- "a gambling device": "Pinball was banned beginning in the early 1940s until 1976 in New York City. Like New York, Los Angeles banned pinball machines in 1939. The ban was overturned by the Supreme Court of California in 1974 . . . Although it was rarely enforced, Chicago's ban on pinball lasted three decades and ended in 1976. Philadelphia and Salt Lake City also had similar bans. Regardless of these events, some towns in America still have such bans on their books; the town of Kokomo, Indiana lifted its ordinance banning pinball in December 2016" (Wikipedia HERE).
- "Several rods ahead": "In modern U.S. customary units it is defined as 16 1⁄2 US survey feet, equal to exactly 1⁄320 of a surveyor's mile, or a quarter of a surveyor's chain, and is approximately 5.0292 meters. The rod is useful as a unit of length because whole number multiples of it can form one acre of square measure" (Wikipedia HERE).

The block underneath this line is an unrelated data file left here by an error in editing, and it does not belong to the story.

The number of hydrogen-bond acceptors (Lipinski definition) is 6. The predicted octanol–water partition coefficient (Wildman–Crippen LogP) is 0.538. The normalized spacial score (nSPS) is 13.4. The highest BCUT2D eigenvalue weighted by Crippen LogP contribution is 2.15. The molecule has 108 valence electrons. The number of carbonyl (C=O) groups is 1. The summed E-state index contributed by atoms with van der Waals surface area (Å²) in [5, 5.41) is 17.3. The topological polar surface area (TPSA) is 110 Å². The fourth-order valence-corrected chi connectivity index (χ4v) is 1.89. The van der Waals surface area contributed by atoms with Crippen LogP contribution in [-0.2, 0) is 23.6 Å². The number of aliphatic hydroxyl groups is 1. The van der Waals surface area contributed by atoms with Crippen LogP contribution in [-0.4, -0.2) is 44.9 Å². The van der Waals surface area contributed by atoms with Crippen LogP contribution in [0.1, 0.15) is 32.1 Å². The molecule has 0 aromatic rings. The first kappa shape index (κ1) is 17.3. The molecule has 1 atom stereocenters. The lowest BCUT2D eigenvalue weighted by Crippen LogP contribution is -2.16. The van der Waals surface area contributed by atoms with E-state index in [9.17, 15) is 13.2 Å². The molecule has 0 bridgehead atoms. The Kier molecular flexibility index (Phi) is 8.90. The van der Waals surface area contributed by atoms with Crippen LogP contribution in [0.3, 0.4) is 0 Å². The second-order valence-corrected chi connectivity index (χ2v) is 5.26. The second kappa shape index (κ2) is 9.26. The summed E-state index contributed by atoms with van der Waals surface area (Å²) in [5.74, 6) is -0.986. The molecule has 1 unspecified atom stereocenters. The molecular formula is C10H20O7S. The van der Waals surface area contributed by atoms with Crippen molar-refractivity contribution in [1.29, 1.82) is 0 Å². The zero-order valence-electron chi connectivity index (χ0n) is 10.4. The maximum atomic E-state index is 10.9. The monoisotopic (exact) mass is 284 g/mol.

- "go to the chair": "Execution by electrocution, performed using an electric chair, is a method of execution originating (and almost exclusively employed) in the United States in which the condemned person is strapped to a specially built wooden chair and electrocuted through electrodes fastened on the head and leg. This execution method, conceived in 1881 by a Buffalo, New York, dentist named Alfred P. South-wick, was developed throughout the 1880s as a supposed humane alternative to hanging, and first used in 1890" (Wikipedia HERE).
- TV Tropes (HERE) has its own term for the man on the run motif.
- FictionMags's (HERE) thumbnail about Thomas William Duncan: "Poet and writer. Born in Casey, Iowa; lived in California." He started out in the pulps in 1930 and found a home in the slicks as well, more or less alternating between the two; his last listed credit is in Collier's in 1947.